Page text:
Cost: 400 per cart (100 per person if you share it with other 3 people)
Hours: 8 am to 5 pm (but the last ride starts at 3 pm)
Type: deep cave
Good for: swimming

I wasn’t planning on going to Cuzama but, when I saw the colectivo on the side of the road, I got curious and jumped inside. And I’m really glad I did.

The only way to visit these three underground cenotes is by horse-drawn cart along an old rail track, for an experience of about three and a half hours. If you get there by yourself, the guides will try to convince you to go on your own and pay the full 400 pesos, but if you actually wait there for a few minutes you’ll probably be able to team up with someone else and share the cart. I waited for less than 5 minutes and, next thing I know, I am on my cart with a big group of chatty and adorable Mexican families, who even shared their snacks with me along the way.

The first cenote is the widest and better lit of the three, thanks the larger hole above.

cenote cuzama merida top cenotes in mexico ikigai travel

The second one is accessible only through a really steep wooden ladder and is pitch black inside… until your eyes get used to it and all the magic of this cave unfolds in front of your very eyes. Jumping off the rocks is the best way to get into the water. Don’t bring anything inside the cave unless it’s waterproof, as all the surfaces are wet and there’s not much space.

cenote cuzama top cenotes in mexico

The third cenote has a ladder similar to the second one, but here you’re supposed to follow a narrow path inside the cave, which involves swimming and a bit of climbing. The difficulty level is easy, even children can do it. A whole section of the path is accessible only with a guide and headlamps (extra fee).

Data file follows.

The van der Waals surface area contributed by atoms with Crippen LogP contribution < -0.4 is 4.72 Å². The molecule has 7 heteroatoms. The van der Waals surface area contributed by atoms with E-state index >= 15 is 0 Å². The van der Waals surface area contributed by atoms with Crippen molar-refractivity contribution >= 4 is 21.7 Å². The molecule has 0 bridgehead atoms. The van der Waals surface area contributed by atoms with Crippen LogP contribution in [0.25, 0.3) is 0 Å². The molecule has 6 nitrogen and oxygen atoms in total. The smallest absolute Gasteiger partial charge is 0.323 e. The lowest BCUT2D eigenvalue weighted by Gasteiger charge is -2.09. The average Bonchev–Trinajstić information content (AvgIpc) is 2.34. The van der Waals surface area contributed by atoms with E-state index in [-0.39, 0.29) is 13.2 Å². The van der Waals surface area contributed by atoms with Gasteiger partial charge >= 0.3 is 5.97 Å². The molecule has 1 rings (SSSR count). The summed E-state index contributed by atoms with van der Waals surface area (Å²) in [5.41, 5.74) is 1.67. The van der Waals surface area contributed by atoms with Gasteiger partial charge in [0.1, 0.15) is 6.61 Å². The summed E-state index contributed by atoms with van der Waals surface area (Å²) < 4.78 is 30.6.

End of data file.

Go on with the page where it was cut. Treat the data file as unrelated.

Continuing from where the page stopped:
The ride on the cart is bumpy but really fun. There’s only one set of tracks, which means that if another cart is coming from the opposite direction, one of the two has to get out the way. At that point, all the passengers dismount, the driver moves the cart and they patiently wait for the other group to pass.

How to get there: 

In Merida, catch a colectivo for Cuzama in front of the Noreste bus terminal on calle 67 between calle 50 and calle 52. The ride costs 27 pesos one-way and it takes 40 minutes. The driver will wait for the van to be full, so you may have to wait a few minutes, but it usually fills up pretty quickly.

Once in Cuzama, you’ll be assaulted by motor taxi drivers who’ll try to convince you that the cenotes are thousands of kilometers away and it’s absolutely impossible to walk there. They’re lying, it’s only a 2-km walk.They ask for $60 pesos one-way, but if you start walking they will easily go down to $30 and possibly less.

To go back, try to catch a colectivo before it gets dark, as it’s much harder to find one after 6.30 PM.

Cenote Tza Ujun-Kat

Location: Homun, 50 km from Merida
Cost: 25 MXN